It’s an acknowledged trait, according to sociologists, that large-scale developments intended to promote economic optimism are just as likely to bring out the negativity in people.
It’s natural I suppose. Big changes are unsettling but it sometimes feels to me that Swansea has managed to turn nay-saying to an art form over the years.
For every complaint that nothing is ever done you get a protest that the city is a building site. Every development is somehow the wrong type or in the wrong place or should have been done in a nicer colour altogether.
I’m no fan of vanity projects or pointless ‘boulevards’ but I get very tired of the old favourites trotted out as to how Swansea is a city of artists’ impressions or that the council is no better than Hitler’s Luftwaffe, etc.
I sometimes wonder if people travel along Fabian Way with their eyes shut in order to avoid seeing the massive scale of what’s been built there in the last decade.
“It’ll never happen” is another comment seen on social media about major projects like the new arena.
The thing is though, I remember the exact same predictions coming out about the Liberty Stadium, the Waterfront Museum, the Quadrant bus station, the National Pool and SA1, just to mention a few.
However, having laboured the point that there’s nothing new about all this criticism, I’ll admit that I’ve never heard someone complain before that too much cash is going into improvements.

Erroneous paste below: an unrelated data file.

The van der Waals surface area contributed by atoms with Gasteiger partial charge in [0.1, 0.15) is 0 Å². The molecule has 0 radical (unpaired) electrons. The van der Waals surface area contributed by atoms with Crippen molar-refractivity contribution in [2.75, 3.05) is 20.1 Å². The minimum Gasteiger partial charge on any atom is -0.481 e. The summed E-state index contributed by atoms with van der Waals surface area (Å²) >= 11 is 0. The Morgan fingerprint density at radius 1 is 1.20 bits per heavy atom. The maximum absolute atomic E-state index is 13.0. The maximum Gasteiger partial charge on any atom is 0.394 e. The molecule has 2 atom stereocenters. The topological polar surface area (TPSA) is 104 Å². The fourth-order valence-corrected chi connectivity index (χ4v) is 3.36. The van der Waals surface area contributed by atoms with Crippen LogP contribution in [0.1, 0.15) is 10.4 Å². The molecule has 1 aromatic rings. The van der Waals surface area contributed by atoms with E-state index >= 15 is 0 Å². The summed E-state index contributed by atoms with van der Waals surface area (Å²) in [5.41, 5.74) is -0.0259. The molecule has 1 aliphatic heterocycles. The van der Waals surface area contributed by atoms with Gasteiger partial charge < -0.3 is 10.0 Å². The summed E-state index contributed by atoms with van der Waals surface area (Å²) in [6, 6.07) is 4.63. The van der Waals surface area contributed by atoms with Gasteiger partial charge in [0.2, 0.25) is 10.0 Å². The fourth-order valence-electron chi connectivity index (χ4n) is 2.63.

Apparently the District Auditor is concerned the city might be over-doing things. Yet what actually appears to be happening is that Swansea is taking advantage of cheaper borrowing to finance new projects – in much the same way that the government plans to increase its spending.
I’ve watched the Swansea Central project evolve from a few outline plans into something hugely impressive. Yes, it’s ambitious and probably bigger than anything previously attempted, but it undoubtedly puts Swansea in a position to capitalise on niche entertainment and visitor markets.
Anyone who attended last week’s successful Swansea Bay Tourism Awards will already know just how big a contribution the hospitality and leisure sectors already make to the region.
No doubt, the good news that this economic trend looks set to grow will also upset someone. Too bad.
How to make a meaningful impression
What we need to remember about artist impressions is that they’re just one person’s interpretation of what something might look like in terms of size and scale. They seldom resemble the finished item.
My experience is that simply putting a design out into the public domain without context rarely achieves anything positive.
That’s why I’ve been encouraged by the approach adopted in Swansea in recent times which has acknowledged that the council isn’t an expert in all matters commercial.
Accordingly, they persuaded experienced professionals to give up their time, free of charge, to advise on how the right level of public-sector ‘heavy lifting’ can lever in substantial and sustained private-sector investment.
Known as the Development Advisory Group, this cross-sector body has been a useful sounding board for strategic development. They’ve also seen much of their feedback incorporated into schemes. Only then did the actual designs start to emerge.
While it’s prolonged the overall process, I guess it proves that you have a better chance of getting things right first time when you put everyone in the picture.
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